One of the key areas which illuminates the evolution of women’s rights in Islam from where they originated to its more restrictive nature is through the reinterpretation of Islamic law. The Shari’ah is the all-encompassing divine law of Islam, and its mutability has been a large point of contention across the Muslim world for centuries (Arshad 131). This tension has led to a sizeable amount of variability in terms of how Shari’ah is applied, and it becomes especially apparent in the realm of women’s rights. The two primary textual sources of the Shari’ah are the Qur’an and the Sunnah, but in instances where neither of these works offered specific guidance or resolve a particular legal issue, Islamic scholars and jurists have engaged in Ijtihad-reinterpretation of Islamic law (Arshad 132). By the medieval period Islamic Law had undergone several changes that began when it incorporated aspects of Jewish and Roman rule, reflecting much more restrictive perspectives of women. They were treated, for the most part, as minors who required male approval to do almost everything (Ahmed 104). At the turn of the 10th century, Islamic Sunni legal scholars concluded that the elaboration of Islamic law was complete, and the door of ijtihad (reasoning) was closed. In essence, this meant that laws stopped being reinterpreted and were much more rigid, although there have been a few legal reinterpretations since then. However, the rights of women were protected in some key areas, which included property rights and inheritance, divorce, and extreme abuse (Ahmed 104, 110). As a final note on ijtihad, western imperialism served as a catalyst to resurface the discourse on reforms across the Arab world. When the French colonized Morocco debates ensued between reformists and traditionalists; the former advocated that ijtihad was necessary in order to “counter western pressures and allow Islam to continue to evolve” and that a binding consensus on the cessation of ijtihad never existed, while the latter claimed an agreement on cessation did exist, and they “sought the preservation of the Shari’ah in its original state to ensure the survival of the Islamic heritage” (Arshad 135).
While this has been an extremely brief history on some of the roots of women’s legal status in early Islamic Law and how certain practices came to be, the next section transitions into discussion on the history of the Moudawana in Morocco as it is the main focus of this paper. Before analyzing its changes in 2004, the following section will give an overview of the pre-reform Moudawana that existed in Morocco. The Moudawana is “a legal document that governs the rights and duties pertaining to marriage, divorce, the custody of children, alimony, and inheritance” and it was modeled after the family code in place in Tunisia (Hanafi 517). However, the Moudawana in Morocco was much more conservative than its Tunisian counterpart. Since its original authorship with Morocco’s independence from France in 1956, there have been various calls to improve the rights of women in the family code, and it underwent two reforms before 2004 in 1957 and 1993 (Zoglin 965). In 1957, the first personal status code was adopted, but it was not particularly egalitarian. Virtually all of Moroccan law is based on a “civil code tradition”, but the Personal Status Code is the only legal system based in Islamic traditions and Shari’ah (divine law) in an otherwise secular legal field (Sadiqi and Ennaji 86, 100). One example of this is that women had no autonomy in marriage and could not even agree to get married without the permission of a wali, a “tutor”, who acted as their legal guardian (Zoglin 965). With the rise of political Islam in the 1980s and 1990s, more Islamic Women’s organizations began calling attention to the lack of legal protections for women, as well as everyday difficulties women faced, and demanded reforms. These groups sought to distinguish Islamic traditions from any adopted social norms and called for broader and more egalitarian interpretations of the Qur’an (Sadiqi and Ennaji surpa note 5, 102). Several NGOs also developed a petition to change the code, which garnered over a million signatures (Zoglin 966). In response to this, King Hassan II established a commission of religious leaders and judges, made up entirely of men, to re-examine the code, which resulted in a few modest changes to the Personal Status Code. Key amendments included some limits placed on walis, and a provision that husbands would be required to notify their first wife before they could marry a second one (Zoglin 966). However, husbands retained the unilateral right of divorcing their wives, yet if a divorced woman were to get remarried, her former husband could gain total custody of their children (Zoglin 966).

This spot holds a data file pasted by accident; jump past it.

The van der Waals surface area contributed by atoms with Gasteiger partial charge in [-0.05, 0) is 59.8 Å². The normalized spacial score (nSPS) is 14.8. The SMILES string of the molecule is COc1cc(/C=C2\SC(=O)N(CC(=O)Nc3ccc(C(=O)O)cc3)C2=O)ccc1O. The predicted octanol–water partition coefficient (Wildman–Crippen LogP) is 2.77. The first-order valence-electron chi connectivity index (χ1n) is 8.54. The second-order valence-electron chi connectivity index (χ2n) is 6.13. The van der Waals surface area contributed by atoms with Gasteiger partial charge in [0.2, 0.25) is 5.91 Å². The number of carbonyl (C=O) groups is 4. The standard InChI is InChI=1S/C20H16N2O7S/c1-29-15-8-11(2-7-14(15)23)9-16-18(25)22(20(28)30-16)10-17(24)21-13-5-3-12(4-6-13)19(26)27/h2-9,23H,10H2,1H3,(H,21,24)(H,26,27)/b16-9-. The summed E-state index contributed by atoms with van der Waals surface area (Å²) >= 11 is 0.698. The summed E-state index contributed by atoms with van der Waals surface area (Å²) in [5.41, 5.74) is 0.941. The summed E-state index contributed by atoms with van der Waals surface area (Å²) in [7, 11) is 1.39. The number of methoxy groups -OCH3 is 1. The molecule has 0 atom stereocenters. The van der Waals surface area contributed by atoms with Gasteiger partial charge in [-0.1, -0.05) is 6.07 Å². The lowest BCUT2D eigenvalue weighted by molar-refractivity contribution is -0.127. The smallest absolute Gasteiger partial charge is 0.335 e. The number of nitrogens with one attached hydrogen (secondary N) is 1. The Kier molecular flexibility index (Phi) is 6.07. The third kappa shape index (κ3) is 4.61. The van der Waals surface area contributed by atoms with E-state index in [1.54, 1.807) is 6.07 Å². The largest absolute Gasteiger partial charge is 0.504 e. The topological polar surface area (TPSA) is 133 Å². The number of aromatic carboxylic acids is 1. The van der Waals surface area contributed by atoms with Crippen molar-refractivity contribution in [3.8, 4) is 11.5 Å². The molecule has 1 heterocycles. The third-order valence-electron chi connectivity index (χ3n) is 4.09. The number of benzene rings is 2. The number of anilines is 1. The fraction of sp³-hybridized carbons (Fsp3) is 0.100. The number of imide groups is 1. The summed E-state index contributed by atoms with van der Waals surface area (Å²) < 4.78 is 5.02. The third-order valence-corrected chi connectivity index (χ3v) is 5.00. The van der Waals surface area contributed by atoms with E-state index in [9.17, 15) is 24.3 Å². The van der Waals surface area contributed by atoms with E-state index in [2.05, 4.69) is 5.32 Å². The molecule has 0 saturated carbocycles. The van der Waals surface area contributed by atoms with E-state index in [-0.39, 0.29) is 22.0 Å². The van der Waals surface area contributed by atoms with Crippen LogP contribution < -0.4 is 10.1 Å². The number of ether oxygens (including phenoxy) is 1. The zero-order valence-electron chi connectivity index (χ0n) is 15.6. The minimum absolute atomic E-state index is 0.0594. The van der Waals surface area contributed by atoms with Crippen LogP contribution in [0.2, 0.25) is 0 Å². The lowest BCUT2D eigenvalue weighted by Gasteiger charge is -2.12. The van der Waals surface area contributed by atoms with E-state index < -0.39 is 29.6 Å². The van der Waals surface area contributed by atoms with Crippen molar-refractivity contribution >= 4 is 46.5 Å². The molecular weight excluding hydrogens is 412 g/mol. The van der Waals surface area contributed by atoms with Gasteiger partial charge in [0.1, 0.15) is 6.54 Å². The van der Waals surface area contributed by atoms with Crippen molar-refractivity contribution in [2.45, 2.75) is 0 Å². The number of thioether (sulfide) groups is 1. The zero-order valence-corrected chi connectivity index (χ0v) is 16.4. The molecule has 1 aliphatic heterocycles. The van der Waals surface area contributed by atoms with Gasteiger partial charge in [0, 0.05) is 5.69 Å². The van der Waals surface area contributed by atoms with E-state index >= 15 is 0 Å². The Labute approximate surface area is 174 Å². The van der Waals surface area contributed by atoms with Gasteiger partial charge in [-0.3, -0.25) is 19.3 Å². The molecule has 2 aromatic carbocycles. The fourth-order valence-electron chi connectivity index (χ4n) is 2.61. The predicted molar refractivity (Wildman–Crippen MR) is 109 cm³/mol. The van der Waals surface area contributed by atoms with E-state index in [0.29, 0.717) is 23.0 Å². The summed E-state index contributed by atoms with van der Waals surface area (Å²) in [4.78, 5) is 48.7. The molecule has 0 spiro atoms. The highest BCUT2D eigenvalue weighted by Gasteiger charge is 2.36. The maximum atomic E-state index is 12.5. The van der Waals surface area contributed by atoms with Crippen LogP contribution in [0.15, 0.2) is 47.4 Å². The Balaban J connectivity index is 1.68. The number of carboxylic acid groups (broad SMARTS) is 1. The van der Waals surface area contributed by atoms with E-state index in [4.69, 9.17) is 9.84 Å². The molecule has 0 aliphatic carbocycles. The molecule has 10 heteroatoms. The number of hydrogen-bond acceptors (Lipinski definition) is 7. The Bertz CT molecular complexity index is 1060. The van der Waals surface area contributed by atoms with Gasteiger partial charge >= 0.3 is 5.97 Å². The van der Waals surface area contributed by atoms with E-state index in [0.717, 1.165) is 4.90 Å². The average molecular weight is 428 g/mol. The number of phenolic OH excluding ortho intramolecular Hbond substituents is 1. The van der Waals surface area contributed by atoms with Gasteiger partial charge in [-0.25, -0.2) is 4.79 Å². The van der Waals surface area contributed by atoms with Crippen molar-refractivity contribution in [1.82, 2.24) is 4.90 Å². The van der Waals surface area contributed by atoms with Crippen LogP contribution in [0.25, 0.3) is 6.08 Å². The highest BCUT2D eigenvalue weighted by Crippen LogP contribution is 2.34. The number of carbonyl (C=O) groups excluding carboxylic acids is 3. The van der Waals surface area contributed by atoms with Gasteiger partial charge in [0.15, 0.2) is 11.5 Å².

Reforming the Moudawana
In 2001, King Mohammed VI announced that he intended to reform the Personal Status Code, but in light of public controversy regarding this decision he established another Royal Commission to revise the Code. Three women were appointed to it, a notable improvement from the 1993 commission which was composed entirely of men (Zoglin 969). The eventual 2004 reforms to the Moudawana significantly expanded the legal rights of Moroccan women. The following sections will detail the five most major categories of reform: marriage, polygamy, divorce, child custody, and inheritance.